By Valarie Tom and Ron Goulet
Tony Hillerman, the bestselling author who wrote 18 mysteries featuring Navajo police officers, died in 2008 but his legacy is still seen on the Navajo Reservation.
High school librarians on the reservation say his Navajo mysteries are still among the top-requested books by students, and Navajo police officials say his books have led to many Navajos deciding to become police officers.
Tourists who come to the reservation often say they want to visit sites mentioned in the books and one of the questions most asked is how accurate are the books in their depiction of how crimes are solved on the reservation.
All of Hillerman’s Navajo mysteries, beginning with the Blessing Way (1970), center around two main characters — Lt.Joe Leaphorn and Jim Chee — Navajo police officers who use their understanding of Navajo culture and tribal traditions to solve crimes, both big and small, on the sprawling reservation in Arizona, New Mexico and Utah.
His depiction of tribal culture and traditions is top notch, and one of the reasons is Hillerman’s research. From the beginning he also made a decision to show his book to two or three people on the reservation with expert knowledge of culture and traditions before publication.
His depiction of crime solving within the tribal police department, however, is another matter.
Tribal police who have read a number, if not all of the series, say they wish crimes on the reservation were solved like the books depict, but they are usually solved through techniques used in police departments all over the world.
Also, in major crimes on Indian reservations such as murder and rape, the main investigators are agents from the FBI, although the agency has gone on record as saying that they work hand in hand with criminal investigators within the tribal police department.
It wasn’t until his seventh Navajo mystery, Skinwalkers, was published that Hillerman had a book that became a bestseller. Before then, his books were selling well in paperback form on and around the reservation.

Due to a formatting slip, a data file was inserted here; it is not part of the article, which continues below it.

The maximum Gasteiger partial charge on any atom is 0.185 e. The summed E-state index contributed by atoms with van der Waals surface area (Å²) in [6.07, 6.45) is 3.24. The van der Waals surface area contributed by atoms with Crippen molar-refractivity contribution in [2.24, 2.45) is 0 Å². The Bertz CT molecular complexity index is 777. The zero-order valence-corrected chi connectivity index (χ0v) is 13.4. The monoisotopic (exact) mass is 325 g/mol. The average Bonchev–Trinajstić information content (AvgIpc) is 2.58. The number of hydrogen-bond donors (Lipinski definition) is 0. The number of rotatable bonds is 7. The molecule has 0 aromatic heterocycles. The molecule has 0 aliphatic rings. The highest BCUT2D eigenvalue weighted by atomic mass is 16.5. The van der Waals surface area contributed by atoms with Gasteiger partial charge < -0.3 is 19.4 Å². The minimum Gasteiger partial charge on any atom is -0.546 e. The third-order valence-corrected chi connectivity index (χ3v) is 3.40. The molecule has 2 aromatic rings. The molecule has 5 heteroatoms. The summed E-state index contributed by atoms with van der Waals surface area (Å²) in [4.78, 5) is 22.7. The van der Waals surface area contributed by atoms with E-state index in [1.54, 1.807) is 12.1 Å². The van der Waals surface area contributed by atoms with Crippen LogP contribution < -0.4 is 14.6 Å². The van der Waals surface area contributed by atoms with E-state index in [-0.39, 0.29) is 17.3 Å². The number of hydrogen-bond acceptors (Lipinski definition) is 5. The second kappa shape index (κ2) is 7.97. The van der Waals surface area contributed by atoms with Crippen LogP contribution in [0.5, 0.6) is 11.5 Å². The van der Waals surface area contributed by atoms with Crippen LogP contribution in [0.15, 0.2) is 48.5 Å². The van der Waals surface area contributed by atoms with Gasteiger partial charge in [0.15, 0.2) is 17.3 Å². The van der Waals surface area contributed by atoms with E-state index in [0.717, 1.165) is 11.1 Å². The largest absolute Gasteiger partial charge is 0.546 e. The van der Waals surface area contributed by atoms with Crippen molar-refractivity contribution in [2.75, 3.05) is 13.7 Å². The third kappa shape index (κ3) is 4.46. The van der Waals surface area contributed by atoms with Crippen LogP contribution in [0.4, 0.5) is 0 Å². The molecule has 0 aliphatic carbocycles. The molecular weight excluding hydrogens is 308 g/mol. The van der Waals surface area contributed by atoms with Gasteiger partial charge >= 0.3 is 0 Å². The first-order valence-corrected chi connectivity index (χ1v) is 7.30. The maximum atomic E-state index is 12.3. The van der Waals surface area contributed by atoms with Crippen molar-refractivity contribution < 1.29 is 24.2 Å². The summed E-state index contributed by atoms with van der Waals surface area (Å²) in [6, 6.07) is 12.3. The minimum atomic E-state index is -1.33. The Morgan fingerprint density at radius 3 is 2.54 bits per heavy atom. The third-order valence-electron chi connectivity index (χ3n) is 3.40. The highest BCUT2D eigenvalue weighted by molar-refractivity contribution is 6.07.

While a great majority of Navajos spoke highly of him and his books, there was a small majority who criticized him for using Navajo culture to make himself rich, saying he should use some of his wealth to help the Navajo people.
But what they didn’t know is that while he did not, for example, give 10 percent of his royalties back to the tribe to use for scholarships, over the years Tony Hillerman donated money to causes on the reservation where he felt his money would do the most good.
He said that it didn’t make a lot of sense to give $100,000 to a program on the reservation because it would be hard to see how that money benefited the people. Instead, he would give smaller grants to help out a Navajo family whose home was destroyed by fire or paying for a new heating system for a convalescent home that served mostly Navajo families.
All of his books are still in print and his daughter, Anne, is now in the process of writing her whole series centered around the Navajo police department using female characters released to her father’s characters.